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Coffee Shop

Brews, Beans, and WiFi: How Coffee Shops Really Make Money

Coffee shops are the original startups, and they continue to boom. But how do they make a profit when a cup sells for just a few bucks and real estate, raw materials, and labor costs are sky-high? Denver's most popular caffeine sellers tell us their secrets to success.

bike lanes list

What If All of Denver's Bikers and Walkers Banded Together? They Have, and They Want Safer Streets.

Denver's funding for walking and biking infrastructure is meager compared to the budgets of peer cities. The Denver Streets Partnership is looking to shift the paradigm, with a big target of $800 million.

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Artists on Art: Denver Creatives Discuss the Local Scene

Five prominent local creatives share their thoughts on standout visual art, urban change in Denver and the evolving meaning of art in the years ahead.

Scrapes

Housing Scrapes: Signs of Economic Vitality or Withering Neighborhoods?

Residential scrapes are back in Denver, as ever-larger homes join tidy rows of bungalows on all sides of the city. While they're hitting levels that haven't been seen in a decade, they've been the source of controversy for their impact on gentrification and historic preservation.

Rich Grant

Bucket List: Rich Grant on "100 Things to Do in Denver Before You Die"

Irene Rawlings and Rich Grant's 100 Things to Do in Denver Before You Die taps into its authors' deep knowledge of the city. The book has plenty to offer both longtime residents and newcomers.

S. Pearl

Commercializing Charm: Old South Pearl Street Evolves

South Denver's beloved strip of retail and restaurants owes its existence to Denver's streetcar era, but it's changing with the times.

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Connecting Denver's Transit Deserts

With the $5.3 billion FasTracks buildout hitting a crescendo, the regional rail network is a model for municipalities near and far. But what about the intra-city transit system to support its world-class status?

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Stellar Homes and Gardens

Cutting-edge architecture and design take center stage at these residences in Denver. Here's a peek inside some of the city's slickest new homes.

Alan Gass

Confluence Q&A: Alan Gass of AGGA Architecture and Urban Design

On the eve of the 2016 edition of Doors Open Denver, architect Alan Golin Gass hopes intelligence, not fashion, drives change in the city's built environment.

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Pop Quiz: Six Denver Entertainment Oddities and Obscurities

Okay, I did the research. Here are a half-dozen of the city's most significant and strangest claims to fame on stage, page and silver screen.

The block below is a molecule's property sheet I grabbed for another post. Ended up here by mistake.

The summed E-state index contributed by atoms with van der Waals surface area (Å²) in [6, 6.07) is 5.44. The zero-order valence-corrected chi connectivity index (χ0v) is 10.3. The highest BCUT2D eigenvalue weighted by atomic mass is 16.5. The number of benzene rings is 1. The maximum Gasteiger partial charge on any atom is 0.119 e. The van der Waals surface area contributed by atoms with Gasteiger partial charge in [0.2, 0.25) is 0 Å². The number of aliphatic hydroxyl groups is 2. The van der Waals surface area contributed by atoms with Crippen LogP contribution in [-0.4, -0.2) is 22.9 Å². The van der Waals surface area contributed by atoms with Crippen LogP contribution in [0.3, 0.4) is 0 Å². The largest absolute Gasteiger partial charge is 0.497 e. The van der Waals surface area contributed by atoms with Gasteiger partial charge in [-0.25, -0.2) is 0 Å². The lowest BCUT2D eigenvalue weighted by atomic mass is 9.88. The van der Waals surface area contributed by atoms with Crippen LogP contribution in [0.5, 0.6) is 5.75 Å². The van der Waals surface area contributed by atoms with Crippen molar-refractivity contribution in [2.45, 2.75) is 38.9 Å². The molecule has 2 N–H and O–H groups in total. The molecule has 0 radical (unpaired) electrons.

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Denver by the Data, Vol. 3: Sports & Recreation

This is the third installment of Denver by the Data, a quasi-monthly, data-driven belly flop into different topics of various to the city. The topic of the month: sports and recreation.


Smart Cities

What Smart Cities Can Learn from Denver

Fueled by collaboration, the Mile High City is investing in transit-oriented development while also preserving its historic neighborhoods. Denver has gained 50,000 new residents in the past four years, outpacing its suburbs and most other metro areas.

food

From DC to Denver, Gardens Revitalize Schools

School gardens, a second classroom of sorts where hands-on learning reigns supreme, are cropping up (pun intended) across the nation, breathing fresh life into public schools.Two cities in particular -- Denver and Washington, D.C. -- are changing the way their gardens grow with innovative additions to their programming.

Count Me In

Girls-Only Math Camp Equals Business Opportunity for Teachers

The Count Me In program makes brushing up on arithmetic fun for schoolchildren, and earning some extra cash possible for schoolteachers -- all during summer break.

streetcars

What If? Streetcars a Possible Panacea for Colfax

As Denver becomes a more urban city, it's also becoming more congested. Increasing public transit can help fix the issue, and many cities, from Portland to Salt Lake City to Washington, D.C., are bringing back streetcars to make transit better for residents and visitors.

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National Roundup: Pittsburgh's Young Entrepreneurs, Denver's New Breweries, Tampa's Next Hot 'Hood

Confluence Denver is one of 22 publications run by Issue Media Group, a Detroit-based media company. Our sister sites such as Model D in Detroit, Elevation DC in Washington, D.C., Fresh Water in Cleveland and Pop City in Pittsburgh have also been covering the latest in urban innovation and development. This is the first in a monthly series that will aggregate top news from around our network and profile what's next for cities.

Breweries

New Breweries Taking Off in South Denver

As many as five new craft breweries might be in business by mid-2014 along or near South Broadway and East Evans Avenue in south Denver. Former Future Brewing Company was first to open last weekend, and Declaration BrewingGrandma's HouseFermæntra and Denver Pearl Brewing Company are currently in the planning or construction stages.